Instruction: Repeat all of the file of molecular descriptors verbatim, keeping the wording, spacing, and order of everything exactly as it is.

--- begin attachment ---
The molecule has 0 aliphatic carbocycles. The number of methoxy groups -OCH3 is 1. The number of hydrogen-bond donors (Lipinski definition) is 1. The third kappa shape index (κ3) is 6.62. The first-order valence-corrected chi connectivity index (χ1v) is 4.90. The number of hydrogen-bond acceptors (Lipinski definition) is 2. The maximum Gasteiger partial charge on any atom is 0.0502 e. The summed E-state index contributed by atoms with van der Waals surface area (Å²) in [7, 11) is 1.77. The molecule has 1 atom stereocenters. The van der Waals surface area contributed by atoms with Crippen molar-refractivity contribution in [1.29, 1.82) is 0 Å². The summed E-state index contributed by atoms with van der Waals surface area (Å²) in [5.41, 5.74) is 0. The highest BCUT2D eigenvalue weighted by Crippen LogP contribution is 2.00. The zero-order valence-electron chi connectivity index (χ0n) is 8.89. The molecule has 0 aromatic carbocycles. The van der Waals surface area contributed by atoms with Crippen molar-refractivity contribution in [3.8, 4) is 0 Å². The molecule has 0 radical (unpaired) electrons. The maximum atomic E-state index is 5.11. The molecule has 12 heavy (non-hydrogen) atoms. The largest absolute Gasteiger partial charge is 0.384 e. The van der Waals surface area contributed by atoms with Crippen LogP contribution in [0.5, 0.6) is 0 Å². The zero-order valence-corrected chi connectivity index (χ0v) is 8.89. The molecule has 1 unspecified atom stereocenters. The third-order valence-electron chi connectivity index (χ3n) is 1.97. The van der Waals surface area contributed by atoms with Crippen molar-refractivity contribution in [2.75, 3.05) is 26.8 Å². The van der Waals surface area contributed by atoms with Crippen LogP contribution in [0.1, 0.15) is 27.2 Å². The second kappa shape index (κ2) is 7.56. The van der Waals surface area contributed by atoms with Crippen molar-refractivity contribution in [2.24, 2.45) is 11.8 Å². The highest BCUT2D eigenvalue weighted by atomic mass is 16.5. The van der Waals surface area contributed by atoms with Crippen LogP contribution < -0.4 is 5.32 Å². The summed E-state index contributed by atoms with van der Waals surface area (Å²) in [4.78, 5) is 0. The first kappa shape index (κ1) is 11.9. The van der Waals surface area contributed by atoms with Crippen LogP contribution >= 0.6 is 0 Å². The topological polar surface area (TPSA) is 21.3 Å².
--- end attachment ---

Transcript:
The molecule has 0 aliphatic carbocycles. The number of methoxy groups -OCH3 is 1. The number of hydrogen-bond donors (Lipinski definition) is 1. The third kappa shape index (κ3) is 6.62. The first-order valence-corrected chi connectivity index (χ1v) is 4.90. The number of hydrogen-bond acceptors (Lipinski definition) is 2. The maximum Gasteiger partial charge on any atom is 0.0502 e. The summed E-state index contributed by atoms with van der Waals surface area (Å²) in [7, 11) is 1.77. The molecule has 1 atom stereocenters. The van der Waals surface area contributed by atoms with Crippen molar-refractivity contribution in [1.29, 1.82) is 0 Å². The summed E-state index contributed by atoms with van der Waals surface area (Å²) in [5.41, 5.74) is 0. The highest BCUT2D eigenvalue weighted by Crippen LogP contribution is 2.00. The zero-order valence-electron chi connectivity index (χ0n) is 8.89. The molecule has 0 aromatic carbocycles. The van der Waals surface area contributed by atoms with Crippen molar-refractivity contribution in [3.8, 4) is 0 Å². The molecule has 0 radical (unpaired) electrons. The maximum atomic E-state index is 5.11. The molecule has 12 heavy (non-hydrogen) atoms. The largest absolute Gasteiger partial charge is 0.384 e. The van der Waals surface area contributed by atoms with Crippen LogP contribution in [0.5, 0.6) is 0 Å². The zero-order valence-corrected chi connectivity index (χ0v) is 8.89. The molecule has 1 unspecified atom stereocenters. The third-order valence-electron chi connectivity index (χ3n) is 1.97. The van der Waals surface area contributed by atoms with Crippen molar-refractivity contribution in [2.75, 3.05) is 26.8 Å². The van der Waals surface area contributed by atoms with Crippen LogP contribution in [0.1, 0.15) is 27.2 Å². The second kappa shape index (κ2) is 7.56. The van der Waals surface area contributed by atoms with Crippen molar-refractivity contribution in [2.24, 2.45) is 11.8 Å². The highest BCUT2D eigenvalue weighted by atomic mass is 16.5. The van der Waals surface area contributed by atoms with Crippen LogP contribution < -0.4 is 5.32 Å². The summed E-state index contributed by atoms with van der Waals surface area (Å²) in [4.78, 5) is 0. The first kappa shape index (κ1) is 11.9. The van der Waals surface area contributed by atoms with Crippen LogP contribution >= 0.6 is 0 Å². The topological polar surface area (TPSA) is 21.3 Å².